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‘Diay’ in stable but slightly critical condition

Lydia De Vega waves to her fans during the opening ceremony of the 30th Southeast Asian Games at the New Clark City on November 30, 2019.

By Eddie Alinea/Special to BusinessMirror

LYDIA DE VEGA battled many of the best in the world of track and field during her prime in the 1980s up until the mid-1990s—that’s when she was crowned as “Asia’s Fastest Woman” and/or “Asian Sprint Queen.”

Now back in the country after a 17-year stint as coach in a school in Singapore, Diay, as she is fondly called by family, friends and fans,  now 57, is racing  for her life, although, most, likely, as she did in her sprinting career, she’ll survive and win.

“She’s now in stable, condition, although still critical, according to her doctors,” her former daughter Stephanie “Paneng” Mercado-de Koenigswarter, a former top volleyball player, told a phone interview on Friday.

“Anything is possible according to the doctors who said my Mom will also undergo a battery of tests,” added Mercado-de Koenigswarter, a former star at De La Salle who’s married to David Koenigswarter, a pilot.

“We still can’t talk to her because she remains sedated and she can’t still accept visitors,” she said. “That’s why we’re asking all those who want to visit my Mom that we hope they understand the present situation.”

De Vega was diagnosed with breast cancer in 2018 but kept it to herself and her family. She was up and about when she helped carry the Southeast Asian Games flag during the opening ceremony of the 30th Southeast Asian Games the country hosted in 2019.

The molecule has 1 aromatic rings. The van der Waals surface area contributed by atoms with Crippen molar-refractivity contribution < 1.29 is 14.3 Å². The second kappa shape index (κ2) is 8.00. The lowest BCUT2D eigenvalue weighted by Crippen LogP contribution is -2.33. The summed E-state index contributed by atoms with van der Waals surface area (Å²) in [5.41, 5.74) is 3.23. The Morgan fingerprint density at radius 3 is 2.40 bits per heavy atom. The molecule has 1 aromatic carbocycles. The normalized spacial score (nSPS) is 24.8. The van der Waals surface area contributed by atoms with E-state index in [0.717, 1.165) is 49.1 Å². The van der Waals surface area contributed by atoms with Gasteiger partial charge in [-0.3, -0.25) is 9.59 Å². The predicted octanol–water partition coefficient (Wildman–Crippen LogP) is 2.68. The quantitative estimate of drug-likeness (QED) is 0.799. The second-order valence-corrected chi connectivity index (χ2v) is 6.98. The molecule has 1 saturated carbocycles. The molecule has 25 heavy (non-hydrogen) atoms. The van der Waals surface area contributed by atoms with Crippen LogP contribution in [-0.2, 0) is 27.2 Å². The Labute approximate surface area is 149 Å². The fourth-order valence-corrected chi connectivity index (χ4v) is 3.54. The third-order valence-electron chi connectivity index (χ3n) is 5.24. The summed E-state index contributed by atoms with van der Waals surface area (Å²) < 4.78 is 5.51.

She confided to this writer about a “life threating condition” she was experiencing then but refused to say it was the Big C. “You’re a journalist and you might announce it to the whole world,” she said at that time.

Now, her cancer has reached stage 4.

Help has come the De Vega’s way with the Philippine Sports Commission, through Officer-In-Charge and Executive Director Atty. Guillermo Iroy, implementing President Ferdinand “Bongbong” Marcos’s instruction last week to extend the government’s all-out support to the sports heroine.

The PSC executive director assured that the agency will be following  President Marcos’s directive to help De Vega.

“The PSC already extended a financial assistance to Diay’s family and I’ll be convening the PSC board sometime next week to ask for more assistance,” Iroy said.

On Friday, the Philippine Olympic Committee (POC) Executive Board announced its own financial assistance to De Vega, with POC President Rep. Abraham “Bambol” Tolentino also personally extending support to the former athletics superstar.

De Vega first rose to international prominence in 1979 when she won almost every race she saw action in. She participated in 95 races since she was discovered a year or so earlier and 53 of them were in the international field, including two International Amateur Athletic Federation (now World Athletics) championships.

The Sports Communicators Organization of the Philippines enshrined De Vega to its Hall of Fame after she collected 14 gold medals in her favorite 100 meters, eight in 200 meters, three in 400 meters and two in long jump.

De Vega was named Athlete of the Year by the Philippine Sportswriters Association thrice—1982, 1986 and 1987.

She also competed in triple jump, an event introduced for women in 1990, which she won in her first try in the 1993 National Open.

De Vega was the first and only woman sprinter to rule the 100 meters back-top-back in the Asian Games—in 1982 in New Delhi in and 1986 in Seoul.

She, too, won a golden sprint double at the Asian Amateur Athletic Association (4 As) Championships in 1983 in Singapore and 1987 in Jakarta, the city where she scored a hat trick by ruling the 100 and 200 meters and long jump in the 14th Southeast Asian Games.

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